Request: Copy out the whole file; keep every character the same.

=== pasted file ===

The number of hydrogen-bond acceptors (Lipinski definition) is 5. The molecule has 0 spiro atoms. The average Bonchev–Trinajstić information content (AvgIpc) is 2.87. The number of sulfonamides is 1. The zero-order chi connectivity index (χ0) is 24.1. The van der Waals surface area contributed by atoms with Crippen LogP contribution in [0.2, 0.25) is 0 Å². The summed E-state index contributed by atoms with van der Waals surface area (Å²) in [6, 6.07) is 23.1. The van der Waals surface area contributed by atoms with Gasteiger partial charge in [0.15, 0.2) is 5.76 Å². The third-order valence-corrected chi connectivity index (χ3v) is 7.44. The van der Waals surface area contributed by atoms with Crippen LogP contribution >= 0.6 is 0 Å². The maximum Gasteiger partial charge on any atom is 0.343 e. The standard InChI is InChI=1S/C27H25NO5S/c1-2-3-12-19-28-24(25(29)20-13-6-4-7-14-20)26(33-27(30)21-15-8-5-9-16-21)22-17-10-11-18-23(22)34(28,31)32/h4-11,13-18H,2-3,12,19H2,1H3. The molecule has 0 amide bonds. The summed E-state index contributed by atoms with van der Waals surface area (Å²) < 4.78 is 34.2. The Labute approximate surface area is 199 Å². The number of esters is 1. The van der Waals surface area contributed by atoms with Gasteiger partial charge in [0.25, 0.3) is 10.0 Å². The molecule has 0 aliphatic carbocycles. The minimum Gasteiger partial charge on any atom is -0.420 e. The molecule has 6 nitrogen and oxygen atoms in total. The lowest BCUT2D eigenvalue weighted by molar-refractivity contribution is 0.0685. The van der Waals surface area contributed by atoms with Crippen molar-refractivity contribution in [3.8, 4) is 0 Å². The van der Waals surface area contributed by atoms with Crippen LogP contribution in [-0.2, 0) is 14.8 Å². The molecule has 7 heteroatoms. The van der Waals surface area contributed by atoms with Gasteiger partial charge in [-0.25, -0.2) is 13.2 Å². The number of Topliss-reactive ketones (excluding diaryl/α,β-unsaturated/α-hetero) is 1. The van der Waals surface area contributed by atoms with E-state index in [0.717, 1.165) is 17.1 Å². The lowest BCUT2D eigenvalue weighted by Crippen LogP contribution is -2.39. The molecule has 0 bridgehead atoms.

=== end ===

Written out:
The number of hydrogen-bond acceptors (Lipinski definition) is 5. The molecule has 0 spiro atoms. The average Bonchev–Trinajstić information content (AvgIpc) is 2.87. The number of sulfonamides is 1. The zero-order chi connectivity index (χ0) is 24.1. The van der Waals surface area contributed by atoms with Crippen LogP contribution in [0.2, 0.25) is 0 Å². The summed E-state index contributed by atoms with van der Waals surface area (Å²) in [6, 6.07) is 23.1. The van der Waals surface area contributed by atoms with Gasteiger partial charge in [0.15, 0.2) is 5.76 Å². The third-order valence-corrected chi connectivity index (χ3v) is 7.44. The van der Waals surface area contributed by atoms with Crippen LogP contribution >= 0.6 is 0 Å². The maximum Gasteiger partial charge on any atom is 0.343 e. The standard InChI is InChI=1S/C27H25NO5S/c1-2-3-12-19-28-24(25(29)20-13-6-4-7-14-20)26(33-27(30)21-15-8-5-9-16-21)22-17-10-11-18-23(22)34(28,31)32/h4-11,13-18H,2-3,12,19H2,1H3. The molecule has 0 amide bonds. The summed E-state index contributed by atoms with van der Waals surface area (Å²) < 4.78 is 34.2. The Labute approximate surface area is 199 Å². The number of esters is 1. The van der Waals surface area contributed by atoms with Gasteiger partial charge in [0.25, 0.3) is 10.0 Å². The molecule has 0 aliphatic carbocycles. The minimum Gasteiger partial charge on any atom is -0.420 e. The molecule has 6 nitrogen and oxygen atoms in total. The lowest BCUT2D eigenvalue weighted by molar-refractivity contribution is 0.0685. The van der Waals surface area contributed by atoms with Crippen molar-refractivity contribution in [3.8, 4) is 0 Å². The van der Waals surface area contributed by atoms with Crippen LogP contribution in [-0.2, 0) is 14.8 Å². The molecule has 7 heteroatoms. The van der Waals surface area contributed by atoms with Gasteiger partial charge in [-0.25, -0.2) is 13.2 Å². The number of Topliss-reactive ketones (excluding diaryl/α,β-unsaturated/α-hetero) is 1. The van der Waals surface area contributed by atoms with E-state index in [0.717, 1.165) is 17.1 Å². The lowest BCUT2D eigenvalue weighted by Crippen LogP contribution is -2.39. The molecule has 0 bridgehead atoms.